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Don’t Delay Your Mammogram

Posted on August 31, 2020

Did you delay your annual mammogram during the COVID-19 crisis?

If so, it’s time to reschedule your mammogram. October is breast cancer awareness month and breast cancer is the most common cancer in American women, behind skin cancer. 1 in 8 women will develop invasive breast cancer in their lifetime. The American College of Radiology recommends annual mammograms for women over the age of 40. Mammograms can help find breast cancer early, before symptoms appear. And, earlier detection can result in more successful treatment, before cancer cells have a chance to spread.

Digital and 3D mammography

If you delayed your mammogram earlier this year, we’re here to help with digital mammography, breast MRI, and breast ultrasound. And most of our breast centers offer 3D mammography, which allows our radiologists to better detect smaller cancers – even with dense breast tissue.

Is it Time for Your Mammogram?  

When was the last time you had a mammogram?

A mammogram is a test that takes an X-ray of each breast from two different angles. It allows radiologists to look for signs of breast cancer in women who don’t have any breast problems or symptoms.

The American Cancer Society (ACS) recommends that women with an average risk and a high risk of developing breast cancer should have regular mammograms once a year.That way, breast cancer can be found early and treated successfully, improving your odds of surviving.

Recommended Mammogram Schedule for Women with Average Risk 

Your risk for breast cancer is average if you:

  •  Have never had breast cancer before

  • Do not have a strong family history of breast cancer

  • Do not have a genetic mutation known to increase the risk for breast cancer, such as a BRCA1 or BRCA2 gene mutation

  • Have not had chest radiation therapy before the age of 30

How often do I need to be screened for breast cancer?

The American Cancer Society recommends the following cancer screening guidelines for most adults. Screening tests are used to find cancer before a person has any symptoms.

  • Women ages 40 to 44 should have the choice to start annual breast cancer screening with mammograms (x-rays of the breast) if they wish to do so
  • Women ages 45 to 54 should get mammograms every year
  • Women ages 55 and older should switch to mammograms every 2 years, or can continue yearly screening
  • Screening should continue as long as a woman is in good health and is expected to live 10 years or longer
  • All women should be familiar with the known benefits, limitations and potential harms linked to breast cancer screening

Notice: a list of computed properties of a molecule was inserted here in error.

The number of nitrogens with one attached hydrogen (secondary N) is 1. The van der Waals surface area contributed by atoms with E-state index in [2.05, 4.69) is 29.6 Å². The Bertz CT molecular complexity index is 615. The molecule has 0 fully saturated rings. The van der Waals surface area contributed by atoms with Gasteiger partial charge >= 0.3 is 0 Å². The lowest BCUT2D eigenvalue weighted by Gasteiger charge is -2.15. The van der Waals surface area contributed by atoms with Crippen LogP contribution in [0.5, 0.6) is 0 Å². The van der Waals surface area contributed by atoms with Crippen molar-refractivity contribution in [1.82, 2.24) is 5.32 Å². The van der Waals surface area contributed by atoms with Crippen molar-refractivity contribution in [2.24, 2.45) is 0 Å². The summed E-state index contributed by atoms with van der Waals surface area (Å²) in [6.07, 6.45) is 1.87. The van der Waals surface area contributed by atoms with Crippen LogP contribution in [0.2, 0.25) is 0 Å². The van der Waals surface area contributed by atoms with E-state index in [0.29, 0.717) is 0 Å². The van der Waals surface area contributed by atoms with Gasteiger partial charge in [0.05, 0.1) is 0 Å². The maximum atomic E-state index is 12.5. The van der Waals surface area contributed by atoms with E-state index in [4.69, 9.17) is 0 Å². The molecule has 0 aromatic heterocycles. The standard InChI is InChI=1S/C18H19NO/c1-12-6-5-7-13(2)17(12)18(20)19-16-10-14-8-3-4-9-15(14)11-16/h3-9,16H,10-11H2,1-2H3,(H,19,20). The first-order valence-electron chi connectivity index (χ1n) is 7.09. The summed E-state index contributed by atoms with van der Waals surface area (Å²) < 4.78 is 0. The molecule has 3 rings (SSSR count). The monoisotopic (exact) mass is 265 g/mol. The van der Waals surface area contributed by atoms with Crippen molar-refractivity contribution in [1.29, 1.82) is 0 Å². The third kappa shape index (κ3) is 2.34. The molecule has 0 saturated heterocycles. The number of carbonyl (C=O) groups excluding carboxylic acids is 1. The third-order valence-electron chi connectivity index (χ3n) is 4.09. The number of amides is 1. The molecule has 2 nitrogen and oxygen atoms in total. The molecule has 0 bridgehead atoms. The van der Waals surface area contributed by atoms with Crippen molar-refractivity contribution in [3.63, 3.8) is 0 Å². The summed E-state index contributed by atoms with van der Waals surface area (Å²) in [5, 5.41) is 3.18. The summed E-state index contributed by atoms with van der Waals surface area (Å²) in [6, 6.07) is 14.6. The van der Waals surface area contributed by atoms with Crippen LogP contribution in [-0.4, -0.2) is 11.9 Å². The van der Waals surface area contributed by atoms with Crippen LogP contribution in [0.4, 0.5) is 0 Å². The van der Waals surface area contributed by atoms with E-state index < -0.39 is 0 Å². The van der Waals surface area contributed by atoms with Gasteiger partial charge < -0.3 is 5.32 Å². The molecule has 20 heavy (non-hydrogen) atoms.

Recommended Mammogram Schedule for Women with High Risk

Your breast cancer risk is high if:

  • A genetic test found that you have a genetic mutation known to increase the risk for breast cancer, such as a BRCA1 or BRCA2 gene mutation

  • Your parent, sibling, or child had breast cancer with a BRCA1 or BRCA2 gene mutation and you have not had a genetic test

  • Your doctor calculates that your lifetime risk for breast cancer is about 20 to 25 percent or more, based on your family history

  • You had chest radiation therapy between the ages of 10 and 30

If you have a high risk for breast cancer, you should have a mammogram annually starting at the age of 30, the ACS recommends. You should also receive a breast magnetic resonance imaging (MRI) test every year. A breast MRI allows radiologists to see more detail.

Breast cancer screening recommendations vary among different organizations, so be sure to talk with your doctor about the benefits and risks of screening to determine your ideal screening schedule.

Reduce Your Risk Factors

There are several factors that increase your breast cancer risk.

Risk factors you can’t change include:

  • Getting older

  • Being a woman

  • Having a family history of breast cancer

  • Starting your period at an early age

  • Late menopause after the age of 55

But here’s the good news: There are steps you can take to lower your risk for breast cancer. Take charge of your health and reduce your chances of developing breast cancer by: 

  • Avoiding alcohol or limiting drinks to no more than one per day

  • Keeping a healthy weight

  • Exercising regularly

  • Breastfeeding any children you may have, if possible

  • Asking your doctor about the risks of birth control pills and hormone replacement therapy and finding out if either are right for you

To schedule your mammogram, call us at (865) 374-4000 or request your appointment online.

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